TIFF 2019: Rubaiyat Hossain’s ‘Made in Bangladesh’ is a Rallying Cry for Women’s and Workers’ Rights Amid a Backdrop of Exploitation
What it means to have a “good life” varies by all sorts of factors—where you live and with whom, where you work and with whom, whether you’re married or single, whether you’re an employee or an employer, whether you’re a man or a woman, whether you’re young or old. All of those complications and complexities have weight, and if they’re out of balance, your life can transform very quickly into one of instability and uncertainty. So it goes for the women of Made in Bangladesh, workers at a garment factory whose daily lives are shaped by the whims of relatives, husbands, and bosses—many of them men.
Filmmaker Rubaiyat Hossain’s Made in Bangladesh opens with an all-too-common tragedy: In Bangladesh’s capital city, Dhaka, at a garment factory riddled with safety violations, with only one overhead fan cooling the room full of female employees, with exposed wiring and overextended electrical cords, a fire breaks out. “Allah save us!” the women cry when running toward the exit, but one worker dies, the factory owners refuse to pay the remaining women for the overtime they were working when the fire broke out, and there’s nothing to be done. 23-year-old Shimu (a fantastic Rikita Nandini Shimu) wants her money, but security guards at the factory refuse to let her in, calling her a whore, and when the factory opens again, she’s subject to more verbal abuse by the higher-ups.
All of this is galling to Shimu, who is used to being pushed around but fights against it with every breath. She’s sick of falling behind on rent to her landlord. She’s exhausted being the only financial provider; her husband Sohel (Mostafa Monwar) is becoming increasingly involved in the local mosque but hasn’t found a job after months of unemployment. And she hears too many of her own complaints repeated back to her by her coworkers and friends: “How many times am I going to escape?” they wonder of recurring factory fires. “There’s no law for poor people,” they say of how the factory takes advantage of them. And, most often: “We’re women. We’re screwed if we’re married, and we’re screwed if we aren’t.”
Shimu and her friends can’t imagine a different life, but they know they want one. And a very tangible solution, they learn from a labor organizer, is to form a union. There are laws to protect these women, the organizer insists, and if 30% of the factory’s employees sign a union contract and the government approves the union, they’ll finally be given bargaining power to stand up to the bosses who search their purses and call them prostitutes and withhold their pay. And so Shimu devotes herself to making this possibility a reality, even as so many people around her—from skeptical colleagues to her increasingly overprotective husband—doubt that it would change anything.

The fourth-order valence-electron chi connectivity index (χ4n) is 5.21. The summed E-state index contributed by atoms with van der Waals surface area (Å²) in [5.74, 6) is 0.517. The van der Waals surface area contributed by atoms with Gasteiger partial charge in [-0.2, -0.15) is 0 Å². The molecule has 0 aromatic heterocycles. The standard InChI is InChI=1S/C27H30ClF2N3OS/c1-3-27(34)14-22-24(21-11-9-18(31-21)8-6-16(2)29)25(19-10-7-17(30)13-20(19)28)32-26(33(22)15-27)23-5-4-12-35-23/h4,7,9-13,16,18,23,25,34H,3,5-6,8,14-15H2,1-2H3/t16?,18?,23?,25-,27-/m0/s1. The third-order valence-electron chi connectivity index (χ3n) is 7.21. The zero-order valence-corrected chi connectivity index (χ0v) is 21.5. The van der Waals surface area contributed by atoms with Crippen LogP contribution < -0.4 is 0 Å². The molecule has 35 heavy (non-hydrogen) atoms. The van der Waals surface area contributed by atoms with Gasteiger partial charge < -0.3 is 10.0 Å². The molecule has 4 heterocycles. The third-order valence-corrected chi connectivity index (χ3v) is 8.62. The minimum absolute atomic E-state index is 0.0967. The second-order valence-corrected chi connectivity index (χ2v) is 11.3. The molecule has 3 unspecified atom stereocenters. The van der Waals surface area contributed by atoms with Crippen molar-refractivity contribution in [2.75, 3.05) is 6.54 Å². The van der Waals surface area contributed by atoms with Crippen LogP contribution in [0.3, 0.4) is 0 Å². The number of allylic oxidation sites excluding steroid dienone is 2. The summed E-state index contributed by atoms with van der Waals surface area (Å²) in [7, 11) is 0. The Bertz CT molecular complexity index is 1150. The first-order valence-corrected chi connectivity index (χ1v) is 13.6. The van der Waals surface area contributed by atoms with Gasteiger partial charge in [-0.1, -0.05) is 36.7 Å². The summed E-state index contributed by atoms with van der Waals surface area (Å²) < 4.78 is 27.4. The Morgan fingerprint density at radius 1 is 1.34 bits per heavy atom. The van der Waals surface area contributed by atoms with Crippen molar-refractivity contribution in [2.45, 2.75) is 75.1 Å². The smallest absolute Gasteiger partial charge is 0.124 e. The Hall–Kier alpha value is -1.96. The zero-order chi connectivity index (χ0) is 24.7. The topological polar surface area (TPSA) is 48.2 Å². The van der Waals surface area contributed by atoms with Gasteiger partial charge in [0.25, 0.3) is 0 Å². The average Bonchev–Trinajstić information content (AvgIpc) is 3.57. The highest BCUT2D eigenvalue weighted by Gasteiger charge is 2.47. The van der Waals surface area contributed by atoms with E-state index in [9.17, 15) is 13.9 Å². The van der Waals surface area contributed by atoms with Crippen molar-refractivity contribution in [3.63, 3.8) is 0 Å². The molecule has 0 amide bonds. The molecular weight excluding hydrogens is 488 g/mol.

Made in Bangladesh does an excellent job distilling the myriad social pressures keeping these women subjugated, and how the suffocating power of capitalism is integral in these traditionalist viewpoints. The conservativism of Islam manifests not just in how Sohel commands that Shimu wear a headscarf, but in how the bosses at the factory can accuse a woman of being unclean and fire her without a second thought. The corruption of the government is displayed both when foreign businessmen come through the factory and ignore all the safety violations they see to secure lower costs, and when Shimu starts wrangling with federal officials to recognize the union. The offices she visits are guarded places, dank hallways, rooms stuffed with papers and files that no one has looked at in years, and how other they seem in comparison with Shimu’s neighborhood—littered with trash, overstuffed with residents, populated by stray dogs and orphaned children—demonstrates how far away the government seems from its own people.
So much of Made in Bangladesh revolves around Shimu that you have to sympathize with the character to get into the narrative, and Rikita Nandini Shimu is a true wonder, alternately fiery and indignant and gentle and hesitant. In her interactions with Sohel, you can see the young woman at the core of this character, only 23 years old and still hopeful that her husband will grow to better understand her. That’s entirely different from who she is with the female labor organizers, whom she treats with a mixture of respect and solidarity, or with the male factory bosses, who are the focus of strings of expletives. It’s a well-rounded, charismatic performance, and a final scene that brings together all of those elements of Shimu as she fights for her rights and for her union is an invigorating one.
But Shimu isn’t the only woman Made in Bangladesh pays attention to; various coworkers are also wholly developed so we have a better understanding of what a single woman would go through in this society, or what a mother would endure, or even how someone like the female landlord—already seemingly powerful—would have to leverage her own young daughter and essentially sell her into a marriage to an older man to make ends meet. To fight against that capitalist, patriarchal system is an overwhelming task but a worthy one, and Hossain’s Made in Bangladesh is cinema as activism, demanding your attention.
Made in Bangladesh screened as part of the Contemporary World Cinema series at the 2019 Toronto International Film Festival.
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